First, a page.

PART ii: Examining How to Ask for What We Need

Part I was about WHY it’s so hard to ask others for what we need. When we examine this question, the first one that may arise is: how do I know what my needs are? I’ve been ignoring them for so long, I’m not sure I even know what to ask for.  

First, acknowledge that it’s ok to have needs. When you deny your own needs for so long, starting to acknowledge them can bring up guilt, doubt, and issues of deserving.  

Permission slips are good to use for this purpose.  Give yourself permission to acknowledge and pursue your needs.   Why?  Permission slips give us the green light and make it easier to "break" the societal/cultural/familial rules we feel like we're breaking if we pursue unmet needs. 

When you begin to acknowledge your needs, you may begin to fear the deluge of desires.  We may have kept these longings or wishes at bay because they strangely bring up feelings of loss.  If we allow ourselves to need and desire things beyond our grasp or control, we risk losing them or not getting them at all.   Annnnd we’ve circled back around to vulnerability (it seems like every element of wholehearted living goes back to vulnerability).  While we eschew vulnerability, we shun grief even more.  It seems like a long way to go from acknowledging needs to experiencing grief, but the dots do connect. 

Second, back up and consider what your expectations are.  SOOOO much of the time, our conflicts with people are about unspoken and unmet expectations.  You may expect your spouse to unload the dishwasher when it’s empty.  It doesn’t happen.  You get frustrated and react to this task not being done. 

--> Your NEED is to have your spouse complete household tasks in a timely, responsive manner, probably without being asked.  Is this need realistic?  That’s another story.  If you’re able to communicate this need, some negotiation can happen, or some problem solving around how to get this need met.  You may decide to put a post-it on the dishwasher when it is being run to indicate that it will need to be unloaded soon.  This alleviates the argument about how “you never do things to help around the house.”  In communicating a simple need, you are respecting yourself, and entering into a conversation rather than an argument about how to get it met. 

--> When you look back over recent conflicts, examine your expectations of the other person.  What did you expect them to do or say? Did you communicate that?  When you put your expectations together from different interactions, are there overlaps?  For instance, do you expect people to respond to your communication [emails, phone calls, text messages] in a certain amount of time?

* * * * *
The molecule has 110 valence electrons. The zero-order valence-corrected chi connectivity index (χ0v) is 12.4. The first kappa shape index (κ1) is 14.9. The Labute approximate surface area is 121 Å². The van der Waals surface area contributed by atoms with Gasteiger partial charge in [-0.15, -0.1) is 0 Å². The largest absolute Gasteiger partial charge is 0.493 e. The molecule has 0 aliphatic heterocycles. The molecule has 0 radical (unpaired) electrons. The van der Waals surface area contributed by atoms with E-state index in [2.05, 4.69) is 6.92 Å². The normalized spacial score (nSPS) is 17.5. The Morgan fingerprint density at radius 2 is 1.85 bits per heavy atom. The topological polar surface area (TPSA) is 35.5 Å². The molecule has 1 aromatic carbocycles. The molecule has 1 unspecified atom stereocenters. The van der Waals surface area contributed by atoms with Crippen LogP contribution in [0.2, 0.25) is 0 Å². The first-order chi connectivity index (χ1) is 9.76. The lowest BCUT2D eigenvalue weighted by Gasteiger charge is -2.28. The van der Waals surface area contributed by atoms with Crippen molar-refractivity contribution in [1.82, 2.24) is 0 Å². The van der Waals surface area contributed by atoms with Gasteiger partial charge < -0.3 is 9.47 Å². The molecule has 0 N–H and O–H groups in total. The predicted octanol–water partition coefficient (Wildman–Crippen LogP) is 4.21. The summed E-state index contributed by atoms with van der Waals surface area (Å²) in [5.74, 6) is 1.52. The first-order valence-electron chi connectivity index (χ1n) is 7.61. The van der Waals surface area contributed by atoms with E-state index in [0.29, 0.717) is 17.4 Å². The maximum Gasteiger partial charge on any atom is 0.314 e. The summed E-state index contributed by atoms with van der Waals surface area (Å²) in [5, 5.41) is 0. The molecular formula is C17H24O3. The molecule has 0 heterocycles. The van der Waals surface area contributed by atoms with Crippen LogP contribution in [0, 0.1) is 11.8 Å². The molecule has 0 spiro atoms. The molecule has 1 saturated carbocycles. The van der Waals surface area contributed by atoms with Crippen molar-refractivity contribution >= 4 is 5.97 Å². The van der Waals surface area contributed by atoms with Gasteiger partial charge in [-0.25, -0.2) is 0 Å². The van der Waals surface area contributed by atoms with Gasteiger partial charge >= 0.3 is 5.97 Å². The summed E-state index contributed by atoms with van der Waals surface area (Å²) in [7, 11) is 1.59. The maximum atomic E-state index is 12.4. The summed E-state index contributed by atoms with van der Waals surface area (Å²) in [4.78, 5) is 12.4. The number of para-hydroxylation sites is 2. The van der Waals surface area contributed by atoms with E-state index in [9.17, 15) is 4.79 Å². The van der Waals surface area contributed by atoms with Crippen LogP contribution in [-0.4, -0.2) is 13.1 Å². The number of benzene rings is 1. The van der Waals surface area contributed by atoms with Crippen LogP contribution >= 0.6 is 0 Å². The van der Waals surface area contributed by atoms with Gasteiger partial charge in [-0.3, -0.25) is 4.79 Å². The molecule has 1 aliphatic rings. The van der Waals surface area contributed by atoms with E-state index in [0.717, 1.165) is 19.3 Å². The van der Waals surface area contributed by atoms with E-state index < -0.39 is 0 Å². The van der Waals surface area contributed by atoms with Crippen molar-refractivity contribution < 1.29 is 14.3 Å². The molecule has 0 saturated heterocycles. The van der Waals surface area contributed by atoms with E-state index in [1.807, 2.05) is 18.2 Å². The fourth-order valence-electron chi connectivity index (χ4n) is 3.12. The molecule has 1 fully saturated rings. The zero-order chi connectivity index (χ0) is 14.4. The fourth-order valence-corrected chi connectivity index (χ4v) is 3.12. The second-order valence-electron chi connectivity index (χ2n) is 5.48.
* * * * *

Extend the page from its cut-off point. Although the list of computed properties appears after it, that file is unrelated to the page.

Ok, so.... Really.  What do I actually say? The Center for Non-Violent Communication has a 4 step process to expressing needs in a productive way.

State your observations about the interaction without judgment.  Describe the events based on facts, without interpretation or spin.  Think about it like a news report.

"The dishwasher light indicated the dishwasher was full. You walked by it and noticed it was full because you were unable to put your dirty dish into it, and did not empty the dishwasher."

State your feelings about the situation.  These are not thoughts, just feelings about the situation. 

"I feel frustrated and let down when I see that happen."

Indicate your needs relating to the situation.   

"I feel frustrated when I see that happen because I need my partner to be on my team.  I need to be able to rely on you to take care of household tasks as you become aware of them.   I value supporting one another and the reciprocity in our relationship."

State your requests.

"Would you be willing to discuss some strategies that may work so that you can attend to household tasks as you see them needing attention?"

While this approach may initially feel awkward and tedious, it’s a respectful, non-judgmental way to express your needs while communicating your values and feelings.  When you end with a question regarding your requests of the other person, it invites them to be a part of solving the problem, rather than attacking them and having them jump to the immediate defensive position. 

The risk?

They can say no.  They can disagree with the need entirely.  They can say that they are unwilling to help with this task because you don't help them with another task.  If the conversation leads here, it could indicate a need for an in depth look at communication in your relationship, what you both ultimately envision and want from it, and how you're going to go about getting there.